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Amazon EC2 Systems Manager
User Guide

Systems Manager Documents

An Amazon EC2 Systems Manager Document defines the actions that Systems Manager performs on your managed instances. Systems Manager includes more than a dozen pre-configured documents that you can use by specifying parameters at runtime. Documents use JavaScript Object Notation (JSON), and they include steps and parameters that you specify. Steps execute in sequential order.

Type Use with Details

Command document

Run Command

State Manager

Run Command uses command documents to execute commands. State Manager uses command documents to apply a policy. These actions can be run on one or more targets at any point during the lifecycle of an instance,

Policy document

State Manager

Policy documents enforce a policy on your targets. If the policy document is removed, the policy (for example, collecting inventory) no longer happens.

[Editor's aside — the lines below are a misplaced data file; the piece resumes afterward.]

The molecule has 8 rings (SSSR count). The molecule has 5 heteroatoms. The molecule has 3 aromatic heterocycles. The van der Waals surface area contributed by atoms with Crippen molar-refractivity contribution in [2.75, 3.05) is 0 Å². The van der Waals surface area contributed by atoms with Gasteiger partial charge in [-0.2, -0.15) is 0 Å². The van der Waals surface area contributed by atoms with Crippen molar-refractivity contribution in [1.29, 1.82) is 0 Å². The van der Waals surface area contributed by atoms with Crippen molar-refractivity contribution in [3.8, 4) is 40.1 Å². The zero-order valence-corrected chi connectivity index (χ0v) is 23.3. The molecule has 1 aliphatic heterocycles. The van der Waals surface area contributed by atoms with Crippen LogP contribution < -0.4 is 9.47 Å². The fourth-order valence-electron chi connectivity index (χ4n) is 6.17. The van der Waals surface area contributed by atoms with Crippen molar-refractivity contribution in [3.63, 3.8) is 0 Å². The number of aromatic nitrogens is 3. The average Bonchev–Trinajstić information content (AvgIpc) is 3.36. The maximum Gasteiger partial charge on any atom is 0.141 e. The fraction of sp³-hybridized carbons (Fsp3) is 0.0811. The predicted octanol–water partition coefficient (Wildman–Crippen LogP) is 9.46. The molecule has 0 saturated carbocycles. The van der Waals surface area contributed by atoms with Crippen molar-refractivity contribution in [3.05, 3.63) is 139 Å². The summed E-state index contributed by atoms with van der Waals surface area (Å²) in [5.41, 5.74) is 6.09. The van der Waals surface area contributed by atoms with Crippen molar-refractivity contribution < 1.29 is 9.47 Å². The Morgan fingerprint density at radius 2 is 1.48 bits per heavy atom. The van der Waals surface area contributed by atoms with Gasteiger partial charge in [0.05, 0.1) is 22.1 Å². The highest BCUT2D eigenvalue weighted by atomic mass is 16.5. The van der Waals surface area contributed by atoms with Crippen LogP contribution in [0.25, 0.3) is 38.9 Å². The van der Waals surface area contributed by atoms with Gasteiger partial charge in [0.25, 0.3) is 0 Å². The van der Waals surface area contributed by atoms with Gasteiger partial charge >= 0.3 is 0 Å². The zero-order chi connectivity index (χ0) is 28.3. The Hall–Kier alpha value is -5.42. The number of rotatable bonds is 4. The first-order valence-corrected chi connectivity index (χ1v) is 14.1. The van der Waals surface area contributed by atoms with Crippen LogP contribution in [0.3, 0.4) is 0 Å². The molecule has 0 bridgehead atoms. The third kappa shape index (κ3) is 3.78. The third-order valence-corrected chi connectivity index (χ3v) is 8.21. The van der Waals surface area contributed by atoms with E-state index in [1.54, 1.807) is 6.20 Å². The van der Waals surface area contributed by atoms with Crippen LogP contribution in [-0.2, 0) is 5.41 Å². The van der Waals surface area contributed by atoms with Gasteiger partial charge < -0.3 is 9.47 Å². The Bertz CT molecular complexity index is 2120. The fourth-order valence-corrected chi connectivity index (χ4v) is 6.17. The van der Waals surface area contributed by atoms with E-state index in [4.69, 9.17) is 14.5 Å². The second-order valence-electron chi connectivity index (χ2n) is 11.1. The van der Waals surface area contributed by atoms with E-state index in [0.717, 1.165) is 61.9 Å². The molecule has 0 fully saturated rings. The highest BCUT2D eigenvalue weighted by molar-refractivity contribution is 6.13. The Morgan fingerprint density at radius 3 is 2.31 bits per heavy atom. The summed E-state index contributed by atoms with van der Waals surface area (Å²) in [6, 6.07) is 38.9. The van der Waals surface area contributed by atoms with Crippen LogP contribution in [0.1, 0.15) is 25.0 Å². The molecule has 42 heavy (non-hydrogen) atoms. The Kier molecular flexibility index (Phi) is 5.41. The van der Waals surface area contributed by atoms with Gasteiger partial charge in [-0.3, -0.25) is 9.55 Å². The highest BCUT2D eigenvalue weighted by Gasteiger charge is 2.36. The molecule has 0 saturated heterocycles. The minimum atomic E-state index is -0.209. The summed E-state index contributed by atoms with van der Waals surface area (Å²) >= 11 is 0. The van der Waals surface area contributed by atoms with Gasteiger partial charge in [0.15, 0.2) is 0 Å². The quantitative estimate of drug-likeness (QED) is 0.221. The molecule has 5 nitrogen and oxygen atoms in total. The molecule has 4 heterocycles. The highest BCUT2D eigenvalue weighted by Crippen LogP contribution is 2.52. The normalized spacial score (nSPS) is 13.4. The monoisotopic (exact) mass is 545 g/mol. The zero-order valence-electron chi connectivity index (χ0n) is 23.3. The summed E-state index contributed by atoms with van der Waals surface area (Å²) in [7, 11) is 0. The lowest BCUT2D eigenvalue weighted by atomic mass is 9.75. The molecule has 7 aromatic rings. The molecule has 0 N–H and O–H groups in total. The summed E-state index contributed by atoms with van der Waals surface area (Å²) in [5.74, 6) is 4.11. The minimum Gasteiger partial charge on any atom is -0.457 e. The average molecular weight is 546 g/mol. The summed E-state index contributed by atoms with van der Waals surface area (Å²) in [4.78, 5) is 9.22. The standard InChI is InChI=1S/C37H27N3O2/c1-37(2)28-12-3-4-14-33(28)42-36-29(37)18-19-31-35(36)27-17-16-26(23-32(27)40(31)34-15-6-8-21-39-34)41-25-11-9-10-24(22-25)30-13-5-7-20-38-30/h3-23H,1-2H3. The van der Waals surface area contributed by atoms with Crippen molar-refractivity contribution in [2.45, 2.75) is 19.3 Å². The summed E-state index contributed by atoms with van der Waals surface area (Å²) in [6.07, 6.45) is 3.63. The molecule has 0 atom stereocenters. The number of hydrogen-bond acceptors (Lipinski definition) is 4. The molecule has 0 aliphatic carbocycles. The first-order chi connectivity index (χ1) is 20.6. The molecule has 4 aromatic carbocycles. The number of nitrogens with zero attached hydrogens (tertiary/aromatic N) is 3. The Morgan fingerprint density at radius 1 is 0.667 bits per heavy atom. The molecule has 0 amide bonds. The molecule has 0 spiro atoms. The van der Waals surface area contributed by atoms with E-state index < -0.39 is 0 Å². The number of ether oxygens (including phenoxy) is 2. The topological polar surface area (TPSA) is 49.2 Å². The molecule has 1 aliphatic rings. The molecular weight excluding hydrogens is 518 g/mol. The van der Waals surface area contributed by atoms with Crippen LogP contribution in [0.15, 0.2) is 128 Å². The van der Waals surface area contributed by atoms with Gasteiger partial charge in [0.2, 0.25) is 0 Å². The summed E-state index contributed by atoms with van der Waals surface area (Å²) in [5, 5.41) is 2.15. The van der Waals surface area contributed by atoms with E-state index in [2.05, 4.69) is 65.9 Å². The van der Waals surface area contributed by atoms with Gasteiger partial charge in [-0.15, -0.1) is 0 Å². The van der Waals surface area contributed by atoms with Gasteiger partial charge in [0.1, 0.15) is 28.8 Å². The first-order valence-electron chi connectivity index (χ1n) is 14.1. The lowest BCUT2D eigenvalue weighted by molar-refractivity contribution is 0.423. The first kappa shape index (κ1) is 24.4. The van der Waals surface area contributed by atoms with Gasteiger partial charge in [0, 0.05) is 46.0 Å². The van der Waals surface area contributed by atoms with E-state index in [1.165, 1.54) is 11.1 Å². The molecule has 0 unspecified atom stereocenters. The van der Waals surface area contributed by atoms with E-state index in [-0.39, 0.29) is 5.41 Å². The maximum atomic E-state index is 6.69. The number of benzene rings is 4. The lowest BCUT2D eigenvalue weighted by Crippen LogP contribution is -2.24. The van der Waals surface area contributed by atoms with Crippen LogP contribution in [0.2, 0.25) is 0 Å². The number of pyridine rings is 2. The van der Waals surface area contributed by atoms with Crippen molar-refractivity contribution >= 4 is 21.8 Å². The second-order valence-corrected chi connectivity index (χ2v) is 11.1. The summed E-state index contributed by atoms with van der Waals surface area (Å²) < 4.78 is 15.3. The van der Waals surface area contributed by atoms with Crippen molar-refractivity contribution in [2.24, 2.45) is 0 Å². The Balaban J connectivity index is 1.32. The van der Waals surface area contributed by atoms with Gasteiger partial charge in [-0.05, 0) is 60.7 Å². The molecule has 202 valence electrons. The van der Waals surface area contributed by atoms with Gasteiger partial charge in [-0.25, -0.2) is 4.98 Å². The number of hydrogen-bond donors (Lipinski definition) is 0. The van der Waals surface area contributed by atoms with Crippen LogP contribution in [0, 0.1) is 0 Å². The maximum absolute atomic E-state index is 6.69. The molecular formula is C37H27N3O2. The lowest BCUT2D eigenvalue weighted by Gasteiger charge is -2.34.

Automation document

Automation

Use automation documents when performing common maintenance and deployment tasks such as creating or updating an Amazon Machine Image (AMI).

Systems Manager Pre-Defined Documents

To help you get started quickly, Systems Manager provides pre-defined documents. You can view these documents in the Amazon EC2 console. In the EC2 console, expand Systems Manager Shared Resources, and then choose Documents. After you choose a document, use the tabs in the lower pane to view information about the document you selected, as shown in the following image.


                        Systems Manager documents

You can also use the AWS CLI and Tools for Windows PowerShell commands to view a list of documents and get descriptions about those documents.

AWS CLI

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aws ssm list-documents
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aws ssm describe-document --name "document_name"

Tools for Windows PowerShell

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Get-SSMDocumentList
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Get-SSMDocumentDescription -Name "document_name"